The Ministry of Labor and Employment (MTE) is responsible for inspecting work sites for child labor violations, while its regional offices gather data from the inspections to develop plans to combat child labor. Most inspections result from complaints to labor inspectors by workers, NGOs, teachers, the media, and other sources. While inspections mostly take place in the informal sector, most children work in farms and private homes. The MTE found 7,812 children working during inspections in 2007, which is more than double the amount from the previous year.474
Government authorities involved in combating trafficking include the Ministry of Social Development and Combating Hunger (MDS), the Special Human Rights Secretariat, the MTE, the Ministry of Justice, and the Ministry of Tourism.475 The Federal Police monitor sex traffickers through the internet, and launched operations to combat trafficking which resulted in 38 arrests for international trafficking and one for internal trafficking during the period from April 2006 to March 2007.476 A "code of conduct to combat sex tourism and sexual exploitation" is being implemented by local governments from the States of Pernambuco, Espirito Santo, Amazonas, Parana, Rio de Janeiro, Bahia, and the Federal District. Under this code, businesses are required to display public warnings of the criminal punishments for sexually exploiting children.477 The Highway Federal Police reported a drop in the number of places considered hot spots for commercial sexual exploitation of children, along the highways of nine states across Brazil.478
Current Government Policies and Programs to Eliminate the Worst Forms of Child Labor
The Brazilian Government's efforts are coordinated around seven actions: supporting institutions and activities related to child labor eradication, providing scholarships to working children and adolescents, providing social services to working children and adolescents, conducting child labor focused inspections, conducting public awareness campaigns, updating the Map of Areas with Child Labor, and providing technical assistance to the School of the Future Worker Program.479
A Subcommittee of Brazil's National Commission to Eradicate Child Labor (CONAETI), composed of members from the Federal Government, worker and employer organizations, and civil society,480 is currently revising the country's list of the worst forms of child labor, as stipulated by ILO Convention No. 182 on the Worst Forms of Child Labor.481 The MTE implements the School of the Future Worker Program that benefits more than 70,000 children who learn about occupational safety and health and worker's rights in more than 547 schools.482 The MTE periodically publishes the Map of Areas with Child Labor. With the support of the ILO, MTE is currently designing a new format and methodology for the map that will expedite the collection and consolidation of data.483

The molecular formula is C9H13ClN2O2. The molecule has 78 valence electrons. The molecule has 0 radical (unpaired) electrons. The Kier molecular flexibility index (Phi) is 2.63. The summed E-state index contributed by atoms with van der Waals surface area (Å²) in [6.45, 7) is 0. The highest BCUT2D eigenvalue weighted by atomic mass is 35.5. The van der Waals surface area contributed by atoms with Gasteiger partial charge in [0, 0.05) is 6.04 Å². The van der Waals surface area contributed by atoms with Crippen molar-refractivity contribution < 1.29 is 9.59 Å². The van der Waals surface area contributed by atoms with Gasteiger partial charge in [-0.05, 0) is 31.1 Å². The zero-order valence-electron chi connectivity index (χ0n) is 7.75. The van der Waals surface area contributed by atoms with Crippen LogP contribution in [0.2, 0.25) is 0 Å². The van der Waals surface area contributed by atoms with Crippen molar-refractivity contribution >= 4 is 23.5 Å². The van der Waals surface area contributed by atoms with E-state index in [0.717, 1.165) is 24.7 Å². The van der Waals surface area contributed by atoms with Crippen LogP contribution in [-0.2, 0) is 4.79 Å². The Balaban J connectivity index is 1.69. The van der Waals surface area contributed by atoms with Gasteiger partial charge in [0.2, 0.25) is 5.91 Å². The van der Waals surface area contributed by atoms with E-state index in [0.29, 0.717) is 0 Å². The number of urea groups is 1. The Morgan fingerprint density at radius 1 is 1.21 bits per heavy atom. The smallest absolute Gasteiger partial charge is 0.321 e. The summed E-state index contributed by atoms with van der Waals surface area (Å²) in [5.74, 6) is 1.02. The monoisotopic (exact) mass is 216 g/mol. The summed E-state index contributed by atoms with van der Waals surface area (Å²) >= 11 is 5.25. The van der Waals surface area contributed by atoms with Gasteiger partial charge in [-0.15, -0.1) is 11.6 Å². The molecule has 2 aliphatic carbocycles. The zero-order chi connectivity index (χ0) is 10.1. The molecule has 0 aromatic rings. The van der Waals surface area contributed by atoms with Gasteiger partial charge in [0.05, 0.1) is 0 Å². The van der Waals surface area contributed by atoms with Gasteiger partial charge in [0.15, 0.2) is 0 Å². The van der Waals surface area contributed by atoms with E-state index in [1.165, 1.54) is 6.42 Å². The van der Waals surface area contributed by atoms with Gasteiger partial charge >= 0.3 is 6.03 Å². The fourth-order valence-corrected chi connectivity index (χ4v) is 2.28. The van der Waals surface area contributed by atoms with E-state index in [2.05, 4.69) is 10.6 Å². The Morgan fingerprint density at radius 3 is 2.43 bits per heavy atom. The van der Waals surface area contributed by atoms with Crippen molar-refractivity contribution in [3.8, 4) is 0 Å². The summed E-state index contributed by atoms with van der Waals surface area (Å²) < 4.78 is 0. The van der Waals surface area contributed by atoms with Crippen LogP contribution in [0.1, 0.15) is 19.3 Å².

The national program to remove children from working in the most hazardous forms of child labor is the Program to Eradicate Child Labor (PETI), administered by the MDS in conjunction with State and local authorities. Through PETI, families with children working in selected hazardous activities receive stipends to remove their children from work and maintain them in school. In addition, PETI offers an after-school program to prevent children from working during non-school hours, which provides tutoring, nutritional snacks, sports, art, and cultural activities. Children between 7 and 15 years are eligible to participate.484 While PETI focuses on removing children from hazardous work, the Family Grant (Bolsa Família) program aims to prevent child labor and promote education by supplementing family income and encouraging at-risk children and adolescents to attend school regularly.485 The Government recently integrated PETI into the more comprehensive Family Stipend Program in order to simplify the cash transfer process, include pre-school age children, and in general, expand the PETI benefits to a higher number of families in need.486